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To Everything There is a (TV) Season, Turn, Turn, Turn... Including Pete Seeger
February 27, 2008  | By David Bianculli
 
The PBS series American Masters devotes tonight's installment to a performer with a very song, storied and musical history: Pete Seeger, the blacklisted banjo player whose career achievements include popularizing folk music, protesting the Vietnam War and spearheading a movement to clean up the Hudson River.


Pete Seeger: The Power of Song (9 p.m. ET; check local listings), by necessity, is as much a political as a musical journey. Musically, we learn how and why he was so exposed to, and interested in, what's now called roots music as a very young child, and how he came to pick up and champion an unlikely instrument, the banjo.

seeger.jpg

But that was after playing hit songs of the 1920s on the ukelele to school classmates. The documentary offers firsthand testimony from Seeger's brother, and later his wife, who corroborate the most unlikely of stories - how a man stayed true to his beliefs, and his belief in his country, even when it was all but impossible to reconcile the two.

The playbook of songs with which Seeger is associated, with and without the folk group The Weavers, includes "Goodnight Irene," "Little Boxes," "Turn Turn Turn," "Wimoweh," "Guantanamera," "If I Had a Hammer" and the hugely influential "We Shall Overcome" (which he adapted before it became adopted by Martin Luther King, Jr. and the civil rights movement) and "Waist Deep in the Big Muddy."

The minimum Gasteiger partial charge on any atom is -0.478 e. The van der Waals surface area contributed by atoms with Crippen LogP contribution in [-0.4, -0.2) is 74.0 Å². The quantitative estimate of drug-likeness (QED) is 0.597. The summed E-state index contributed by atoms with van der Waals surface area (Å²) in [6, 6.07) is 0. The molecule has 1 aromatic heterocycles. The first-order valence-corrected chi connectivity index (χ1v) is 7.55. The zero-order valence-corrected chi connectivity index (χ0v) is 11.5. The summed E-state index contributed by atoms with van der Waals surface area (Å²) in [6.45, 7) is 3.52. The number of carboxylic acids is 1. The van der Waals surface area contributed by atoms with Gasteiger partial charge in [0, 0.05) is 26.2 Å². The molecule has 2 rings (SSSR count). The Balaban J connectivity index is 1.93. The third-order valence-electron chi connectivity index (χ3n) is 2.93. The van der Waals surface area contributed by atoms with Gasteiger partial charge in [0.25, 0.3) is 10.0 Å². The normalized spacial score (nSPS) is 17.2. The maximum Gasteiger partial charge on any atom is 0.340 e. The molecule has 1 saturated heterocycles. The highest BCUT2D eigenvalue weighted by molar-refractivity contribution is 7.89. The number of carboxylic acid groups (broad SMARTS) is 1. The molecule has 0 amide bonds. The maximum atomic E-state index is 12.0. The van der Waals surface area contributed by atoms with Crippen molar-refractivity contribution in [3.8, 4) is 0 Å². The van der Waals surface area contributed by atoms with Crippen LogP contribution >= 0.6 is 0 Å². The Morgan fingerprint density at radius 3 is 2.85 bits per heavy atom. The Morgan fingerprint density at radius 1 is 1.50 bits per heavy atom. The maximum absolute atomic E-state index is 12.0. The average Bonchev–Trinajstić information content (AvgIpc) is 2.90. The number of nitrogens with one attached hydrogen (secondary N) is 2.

Seeger wrote that one, and performed it in the 1960s on The Smothers Brothers Comedy Hour - but not without difficulty. Seeger's appearance on that show ended his 17-year blacklist from network prime time, but "Big Muddy," an anti-war song obviously aimed at LBJ's Vietnam policy, was cut by CBS. It was reinserted the following year, and still is a very powerful performance and TV moment.

Other potent moments in the documentary include his large-group singalongs, seen in different decades at a wide variety of events and locations; people like Johnny Cash and Arlo Guthrie, sticking up for Seeger's unflagging activism and marveling at his unflagging optimism; and having him declare ambitious goals - the end of a war, the rebirth of a river - only to see them eventually come true.

When I began working on a book about The Smothers Brothers Comedy Hour, Pete Seeger was the first person, other than Tom and Dick Smothers, I interviewed. That was 14 years ago... and my optimistic dream is that, this year, it'll finally be completed, I time for the brothers' 50th anniversary as a performing group next year.

To everything, turn, turn, turn, there is a season...

Meanwhile, watch tonight's American Masters. Tom Smothers is in there - and so are decades of music and activism from an admirably pure performer.

 

1 Comments

 

Eileen said:

I'm delighted you're recommending "American Masters" -- any "American Masters". Some of the best tv viewing I've seen has been on this show. For bios, you can't beat it -- Lucille Ball, Jackie Gleason, Carol Burnett, Judy Garland and on and on. This is one show that never disappoints, and one comes away having learned more about the featured performer/artist than they ever imagined. For this kind of excellence, only PBS will do.

Comment posted on February 27, 2008 9:24 AM

 
 
 
 
 
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